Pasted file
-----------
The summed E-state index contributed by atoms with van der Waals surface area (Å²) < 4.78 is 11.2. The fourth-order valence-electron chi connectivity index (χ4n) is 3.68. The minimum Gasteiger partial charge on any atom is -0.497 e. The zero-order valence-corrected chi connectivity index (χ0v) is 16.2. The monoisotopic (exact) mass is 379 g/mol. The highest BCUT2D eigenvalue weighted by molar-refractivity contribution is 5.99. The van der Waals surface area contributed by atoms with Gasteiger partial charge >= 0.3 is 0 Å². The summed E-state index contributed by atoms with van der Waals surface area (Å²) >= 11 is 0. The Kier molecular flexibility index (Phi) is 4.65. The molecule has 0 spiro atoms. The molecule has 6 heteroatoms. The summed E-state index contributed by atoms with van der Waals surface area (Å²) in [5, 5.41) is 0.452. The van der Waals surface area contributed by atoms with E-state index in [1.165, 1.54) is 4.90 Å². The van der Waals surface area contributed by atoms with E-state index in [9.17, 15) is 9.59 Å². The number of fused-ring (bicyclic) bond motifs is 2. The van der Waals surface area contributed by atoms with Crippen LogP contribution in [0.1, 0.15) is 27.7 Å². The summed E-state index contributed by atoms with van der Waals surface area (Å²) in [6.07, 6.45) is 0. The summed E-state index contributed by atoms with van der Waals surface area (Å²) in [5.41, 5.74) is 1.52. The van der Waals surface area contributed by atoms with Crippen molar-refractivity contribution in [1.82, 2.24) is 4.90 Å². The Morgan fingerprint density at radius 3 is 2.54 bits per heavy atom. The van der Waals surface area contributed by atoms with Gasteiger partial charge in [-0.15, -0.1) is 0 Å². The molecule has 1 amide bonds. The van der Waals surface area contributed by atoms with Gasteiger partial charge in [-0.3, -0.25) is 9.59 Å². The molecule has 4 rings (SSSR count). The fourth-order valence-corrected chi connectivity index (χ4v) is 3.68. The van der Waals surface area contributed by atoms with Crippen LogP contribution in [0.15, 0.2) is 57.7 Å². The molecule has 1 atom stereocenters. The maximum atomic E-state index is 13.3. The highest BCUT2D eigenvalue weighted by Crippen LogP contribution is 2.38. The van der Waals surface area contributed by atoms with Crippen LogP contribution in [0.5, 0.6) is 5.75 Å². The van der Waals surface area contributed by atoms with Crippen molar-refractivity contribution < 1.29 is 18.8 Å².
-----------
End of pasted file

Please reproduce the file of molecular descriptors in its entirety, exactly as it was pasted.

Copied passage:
The summed E-state index contributed by atoms with van der Waals surface area (Å²) < 4.78 is 11.2. The fourth-order valence-electron chi connectivity index (χ4n) is 3.68. The minimum Gasteiger partial charge on any atom is -0.497 e. The zero-order valence-corrected chi connectivity index (χ0v) is 16.2. The monoisotopic (exact) mass is 379 g/mol. The highest BCUT2D eigenvalue weighted by molar-refractivity contribution is 5.99. The van der Waals surface area contributed by atoms with Gasteiger partial charge >= 0.3 is 0 Å². The summed E-state index contributed by atoms with van der Waals surface area (Å²) >= 11 is 0. The Kier molecular flexibility index (Phi) is 4.65. The molecule has 0 spiro atoms. The molecule has 6 heteroatoms. The summed E-state index contributed by atoms with van der Waals surface area (Å²) in [5, 5.41) is 0.452. The van der Waals surface area contributed by atoms with E-state index in [1.165, 1.54) is 4.90 Å². The van der Waals surface area contributed by atoms with E-state index in [9.17, 15) is 9.59 Å². The number of fused-ring (bicyclic) bond motifs is 2. The van der Waals surface area contributed by atoms with Crippen LogP contribution in [0.1, 0.15) is 27.7 Å². The summed E-state index contributed by atoms with van der Waals surface area (Å²) in [6.07, 6.45) is 0. The summed E-state index contributed by atoms with van der Waals surface area (Å²) in [5.41, 5.74) is 1.52. The van der Waals surface area contributed by atoms with Crippen molar-refractivity contribution in [1.82, 2.24) is 4.90 Å². The Morgan fingerprint density at radius 3 is 2.54 bits per heavy atom. The van der Waals surface area contributed by atoms with Gasteiger partial charge in [-0.15, -0.1) is 0 Å². The molecule has 1 amide bonds. The van der Waals surface area contributed by atoms with Gasteiger partial charge in [-0.3, -0.25) is 9.59 Å². The molecule has 4 rings (SSSR count). The fourth-order valence-corrected chi connectivity index (χ4v) is 3.68. The van der Waals surface area contributed by atoms with Crippen LogP contribution in [0.15, 0.2) is 57.7 Å². The molecule has 1 atom stereocenters. The maximum atomic E-state index is 13.3. The highest BCUT2D eigenvalue weighted by Crippen LogP contribution is 2.38. The van der Waals surface area contributed by atoms with Crippen LogP contribution in [0.5, 0.6) is 5.75 Å². The van der Waals surface area contributed by atoms with Crippen molar-refractivity contribution < 1.29 is 18.8 Å².